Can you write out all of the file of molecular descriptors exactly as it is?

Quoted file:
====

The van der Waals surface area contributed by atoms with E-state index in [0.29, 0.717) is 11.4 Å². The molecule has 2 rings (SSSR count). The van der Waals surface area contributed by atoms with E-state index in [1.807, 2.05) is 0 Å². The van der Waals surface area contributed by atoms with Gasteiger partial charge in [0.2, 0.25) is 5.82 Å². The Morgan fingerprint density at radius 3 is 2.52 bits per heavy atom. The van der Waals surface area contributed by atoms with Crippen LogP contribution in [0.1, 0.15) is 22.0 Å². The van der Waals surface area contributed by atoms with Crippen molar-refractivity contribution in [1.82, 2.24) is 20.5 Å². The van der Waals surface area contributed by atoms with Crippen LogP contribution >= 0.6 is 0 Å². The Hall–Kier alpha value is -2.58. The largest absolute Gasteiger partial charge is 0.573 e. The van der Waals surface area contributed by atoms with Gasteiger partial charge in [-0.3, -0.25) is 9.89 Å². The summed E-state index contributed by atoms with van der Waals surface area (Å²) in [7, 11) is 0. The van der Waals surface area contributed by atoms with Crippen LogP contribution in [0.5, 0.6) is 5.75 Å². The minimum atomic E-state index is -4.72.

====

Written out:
The van der Waals surface area contributed by atoms with E-state index in [0.29, 0.717) is 11.4 Å². The molecule has 2 rings (SSSR count). The van der Waals surface area contributed by atoms with E-state index in [1.807, 2.05) is 0 Å². The van der Waals surface area contributed by atoms with Gasteiger partial charge in [0.2, 0.25) is 5.82 Å². The Morgan fingerprint density at radius 3 is 2.52 bits per heavy atom. The van der Waals surface area contributed by atoms with Crippen LogP contribution in [0.1, 0.15) is 22.0 Å². The van der Waals surface area contributed by atoms with Crippen molar-refractivity contribution in [1.82, 2.24) is 20.5 Å². The van der Waals surface area contributed by atoms with Crippen LogP contribution >= 0.6 is 0 Å². The Hall–Kier alpha value is -2.58. The largest absolute Gasteiger partial charge is 0.573 e. The van der Waals surface area contributed by atoms with Gasteiger partial charge in [-0.3, -0.25) is 9.89 Å². The summed E-state index contributed by atoms with van der Waals surface area (Å²) in [7, 11) is 0. The van der Waals surface area contributed by atoms with Crippen LogP contribution in [0.5, 0.6) is 5.75 Å². The minimum atomic E-state index is -4.72.